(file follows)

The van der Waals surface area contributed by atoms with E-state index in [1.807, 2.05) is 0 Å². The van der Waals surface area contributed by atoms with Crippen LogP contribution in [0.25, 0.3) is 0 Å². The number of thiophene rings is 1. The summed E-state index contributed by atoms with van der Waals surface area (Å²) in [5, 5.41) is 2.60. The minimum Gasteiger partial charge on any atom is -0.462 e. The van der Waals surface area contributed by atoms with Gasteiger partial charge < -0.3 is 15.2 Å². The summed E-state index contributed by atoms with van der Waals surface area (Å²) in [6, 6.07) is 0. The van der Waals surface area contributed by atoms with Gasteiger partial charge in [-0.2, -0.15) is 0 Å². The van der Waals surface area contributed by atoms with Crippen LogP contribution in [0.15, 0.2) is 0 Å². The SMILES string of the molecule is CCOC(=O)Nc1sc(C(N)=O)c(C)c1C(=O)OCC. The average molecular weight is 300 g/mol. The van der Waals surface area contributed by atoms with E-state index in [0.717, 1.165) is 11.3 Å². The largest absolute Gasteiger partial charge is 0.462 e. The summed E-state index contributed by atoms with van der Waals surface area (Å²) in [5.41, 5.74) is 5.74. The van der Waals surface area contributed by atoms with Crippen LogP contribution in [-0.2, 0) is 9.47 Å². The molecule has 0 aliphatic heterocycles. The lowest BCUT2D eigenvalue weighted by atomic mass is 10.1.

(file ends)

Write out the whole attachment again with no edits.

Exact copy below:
The van der Waals surface area contributed by atoms with E-state index in [1.807, 2.05) is 0 Å². The van der Waals surface area contributed by atoms with Crippen LogP contribution in [0.25, 0.3) is 0 Å². The number of thiophene rings is 1. The summed E-state index contributed by atoms with van der Waals surface area (Å²) in [5, 5.41) is 2.60. The minimum Gasteiger partial charge on any atom is -0.462 e. The van der Waals surface area contributed by atoms with Gasteiger partial charge < -0.3 is 15.2 Å². The summed E-state index contributed by atoms with van der Waals surface area (Å²) in [6, 6.07) is 0. The van der Waals surface area contributed by atoms with Gasteiger partial charge in [-0.2, -0.15) is 0 Å². The van der Waals surface area contributed by atoms with Crippen LogP contribution in [0.15, 0.2) is 0 Å². The SMILES string of the molecule is CCOC(=O)Nc1sc(C(N)=O)c(C)c1C(=O)OCC. The average molecular weight is 300 g/mol. The van der Waals surface area contributed by atoms with E-state index in [0.717, 1.165) is 11.3 Å². The largest absolute Gasteiger partial charge is 0.462 e. The summed E-state index contributed by atoms with van der Waals surface area (Å²) in [5.41, 5.74) is 5.74. The van der Waals surface area contributed by atoms with Crippen LogP contribution in [-0.2, 0) is 9.47 Å². The molecule has 0 aliphatic heterocycles. The lowest BCUT2D eigenvalue weighted by atomic mass is 10.1.